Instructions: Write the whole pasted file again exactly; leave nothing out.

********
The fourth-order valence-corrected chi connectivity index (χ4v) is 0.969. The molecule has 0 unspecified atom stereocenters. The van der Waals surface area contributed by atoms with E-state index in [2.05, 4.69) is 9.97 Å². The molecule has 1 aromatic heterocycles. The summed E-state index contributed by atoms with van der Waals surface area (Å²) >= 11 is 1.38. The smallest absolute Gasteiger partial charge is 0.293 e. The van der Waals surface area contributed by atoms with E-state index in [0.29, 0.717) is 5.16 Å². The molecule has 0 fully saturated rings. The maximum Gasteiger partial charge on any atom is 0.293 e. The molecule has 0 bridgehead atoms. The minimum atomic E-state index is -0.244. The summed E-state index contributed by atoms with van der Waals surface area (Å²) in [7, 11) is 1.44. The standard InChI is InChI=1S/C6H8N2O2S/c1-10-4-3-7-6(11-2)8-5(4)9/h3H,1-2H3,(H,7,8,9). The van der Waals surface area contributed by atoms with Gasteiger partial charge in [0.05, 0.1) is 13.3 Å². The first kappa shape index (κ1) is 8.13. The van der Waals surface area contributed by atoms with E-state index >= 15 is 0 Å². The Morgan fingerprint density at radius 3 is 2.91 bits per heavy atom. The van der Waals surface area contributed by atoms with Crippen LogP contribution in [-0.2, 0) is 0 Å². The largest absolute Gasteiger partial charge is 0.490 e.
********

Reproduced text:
The fourth-order valence-corrected chi connectivity index (χ4v) is 0.969. The molecule has 0 unspecified atom stereocenters. The van der Waals surface area contributed by atoms with E-state index in [2.05, 4.69) is 9.97 Å². The molecule has 1 aromatic heterocycles. The summed E-state index contributed by atoms with van der Waals surface area (Å²) >= 11 is 1.38. The smallest absolute Gasteiger partial charge is 0.293 e. The van der Waals surface area contributed by atoms with E-state index in [0.29, 0.717) is 5.16 Å². The molecule has 0 fully saturated rings. The maximum Gasteiger partial charge on any atom is 0.293 e. The molecule has 0 bridgehead atoms. The minimum atomic E-state index is -0.244. The summed E-state index contributed by atoms with van der Waals surface area (Å²) in [7, 11) is 1.44. The standard InChI is InChI=1S/C6H8N2O2S/c1-10-4-3-7-6(11-2)8-5(4)9/h3H,1-2H3,(H,7,8,9). The van der Waals surface area contributed by atoms with Gasteiger partial charge in [0.05, 0.1) is 13.3 Å². The first kappa shape index (κ1) is 8.13. The van der Waals surface area contributed by atoms with E-state index >= 15 is 0 Å². The Morgan fingerprint density at radius 3 is 2.91 bits per heavy atom. The van der Waals surface area contributed by atoms with Crippen LogP contribution in [-0.2, 0) is 0 Å². The largest absolute Gasteiger partial charge is 0.490 e.